Arkansas mixed up its defenses, something Anderson has done liberally throughout the first eight games, alternating between man and zone, a fullcourt look and a more conservative halfcourt scheme. The defense had its good stretches and Houston had its scoring spurts, which is no surprise. The Cougars are a good offensive team. Good offensive teams create open looks.

But the Razorbacks started out the game with several great sequences of defense while building a double-digit lead. The Hogs were locked in and nailed rotations, made smart help plays and closed out on shooters.

Great rotation and hustle on this sequence, especially by Arlando Cook, who traps a ballhandler, then sprints back to the middle of the court to cover for a helping Trey Thompson and then jumps out to thwart a potential drive, leading to a late-clock travel. The Hogs were on the same page there, playing on a string. Fantastic effort and smarts by Cook.


Here, Watkins and Dustin Thomas react well when Kingsley shows, sinking in to take away a role man. The only avenue for an open look is a skip pass to the far corner and it’s a good bet Watkins could recover in time to close out. So instead, Houston goes elsewhere and winds up in a late-clock situation. Jaylen Barford has the right idea in helping and contesting the shot, but bails the Cougars out of a subpar offensive possession with a foul.


The above sequence notwithstanding, Arkansas largely switched across the board 1-5 against the pick-and-roll, a strategy which mostly kept it from being overextended and stuck having to make multiple, quick rotations repeatedly.

For the most part, Arkansas' halfcourt man defense was solid. It did have issues in other areas.

Houston rallied from a 14-point hole as it settled in, with help from the Hogs. The Cougars, one of the slower-paced teams in the nation, took advantage of some lackadaisical sequences from Arkansas.

Two of the Cougars’ four first-half 3-pointers came against a scrambling defense after breaking the Hogs’ press. They created havoc with a clever press break a few times by pitching the ball back to the inbounder, who was sprinting at full speed and quickly into the frontcourt, forcing the defense to react and creating mismatches.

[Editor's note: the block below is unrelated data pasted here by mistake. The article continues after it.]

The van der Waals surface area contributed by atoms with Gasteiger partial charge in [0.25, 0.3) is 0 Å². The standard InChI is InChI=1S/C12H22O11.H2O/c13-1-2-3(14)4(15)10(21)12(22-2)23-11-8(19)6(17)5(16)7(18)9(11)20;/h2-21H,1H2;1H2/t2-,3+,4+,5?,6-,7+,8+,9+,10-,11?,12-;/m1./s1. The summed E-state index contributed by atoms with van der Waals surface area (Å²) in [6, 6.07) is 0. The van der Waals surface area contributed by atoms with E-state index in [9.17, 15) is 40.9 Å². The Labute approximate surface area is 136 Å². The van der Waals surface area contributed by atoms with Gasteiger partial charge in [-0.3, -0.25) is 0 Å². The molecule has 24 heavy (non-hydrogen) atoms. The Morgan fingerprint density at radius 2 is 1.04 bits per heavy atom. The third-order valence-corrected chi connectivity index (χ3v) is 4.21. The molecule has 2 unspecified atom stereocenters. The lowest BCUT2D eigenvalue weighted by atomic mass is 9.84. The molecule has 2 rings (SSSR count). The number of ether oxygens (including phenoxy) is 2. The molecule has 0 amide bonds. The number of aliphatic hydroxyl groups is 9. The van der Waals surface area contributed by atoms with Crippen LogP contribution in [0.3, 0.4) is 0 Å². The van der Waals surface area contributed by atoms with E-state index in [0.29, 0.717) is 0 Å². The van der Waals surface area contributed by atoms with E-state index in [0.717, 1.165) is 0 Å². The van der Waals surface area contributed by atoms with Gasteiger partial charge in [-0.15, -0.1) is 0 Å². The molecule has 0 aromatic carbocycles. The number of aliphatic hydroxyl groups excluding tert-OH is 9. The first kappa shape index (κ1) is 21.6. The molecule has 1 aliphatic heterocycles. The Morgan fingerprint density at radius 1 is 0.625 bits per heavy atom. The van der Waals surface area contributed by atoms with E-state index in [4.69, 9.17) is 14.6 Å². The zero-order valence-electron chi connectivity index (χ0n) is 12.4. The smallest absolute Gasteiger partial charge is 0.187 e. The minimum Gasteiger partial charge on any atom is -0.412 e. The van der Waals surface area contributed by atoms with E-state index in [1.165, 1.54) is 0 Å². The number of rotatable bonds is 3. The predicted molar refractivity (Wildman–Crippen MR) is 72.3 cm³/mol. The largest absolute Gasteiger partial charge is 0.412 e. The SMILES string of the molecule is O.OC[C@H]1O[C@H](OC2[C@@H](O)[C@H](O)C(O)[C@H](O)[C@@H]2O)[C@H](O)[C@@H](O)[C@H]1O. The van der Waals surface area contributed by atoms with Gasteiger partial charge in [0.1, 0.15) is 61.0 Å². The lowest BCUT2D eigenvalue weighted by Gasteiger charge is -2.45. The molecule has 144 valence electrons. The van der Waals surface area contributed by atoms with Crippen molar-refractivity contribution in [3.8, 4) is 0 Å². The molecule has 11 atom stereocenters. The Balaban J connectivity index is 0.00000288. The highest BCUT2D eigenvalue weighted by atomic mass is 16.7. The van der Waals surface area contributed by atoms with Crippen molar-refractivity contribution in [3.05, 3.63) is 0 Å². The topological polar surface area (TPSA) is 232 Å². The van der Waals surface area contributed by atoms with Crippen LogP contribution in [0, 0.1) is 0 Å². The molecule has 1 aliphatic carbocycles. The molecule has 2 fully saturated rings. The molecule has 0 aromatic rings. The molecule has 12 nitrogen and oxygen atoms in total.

Nice work by Kelvin Sampson.

When Houston did push the pace, the Hogs were at times out of position and gave up easy drives.


The 2-3 look allowed Arkansas to play the passing lanes at times, but it also gave Houston’s talented guards creases to get to the middle of the court and prompt help, collapsing the defense around it and opening up looks for shooters.

Houston missed all seven of its looks during the Hogs’ 14-3 run as Arkansas effectively sealed the game. Some were the result of good defense, like Watkins’ above play. Some were decent looks that just didn’t go in.

It was an uneven performance, but there were moments when, at peak effort and awareness, the Hogs provided a glimpse of a very good defensive lineup with its starters. Something to build on.

— Hannahs excels in sixth-man role

Dusty Hannahs came off the bench for a second straight game as Mike Anderson stuck with the Jaylen Barford-Macon-Watkins-Thomas-Moses Kingsley quintet. For the second straight game, he provided an offensive spark.

Hannahs tied Macon with a team-high 17 points in as many minutes, knocking down 6 of 11 shots and 2 of 5 3-pointers as he outscored Houston’s bench (17-14) by himself. Arkansas’ bench has outscored opponents’ second units 89-26 in the two games Hannahs has come off the bench, an Anderson move that better distributes the scoring and gives the starting lineup a more defensive disposition.

Hannahs was shooting just 32 percent from 3 when Anderson moved him out of the starting lineup, including eight straight misses directly leading up to the Austin Peay game. He’s hit 5 of 10 the last two games. It was only a matter of time before he snapped out of the slump. Tuesday, he benefited from some open looks.

He comes off a simple pindown here, an action he got a ton of open looks from a year ago. The shot was part of a quick 12-0 run the all-bench group that includes Beard, Jones, Cook and Thompson went on over the course of two minutes to give the Hogs an early 25-11 lead.


Hannahs is the unquestioned fulcrum of the offense when he’s out there with the second unit. Here, he comes off a screen and gets the ball, gives it up and gets it back, then shows off his well-rounded scoring ability by getting into the lane for the and-1.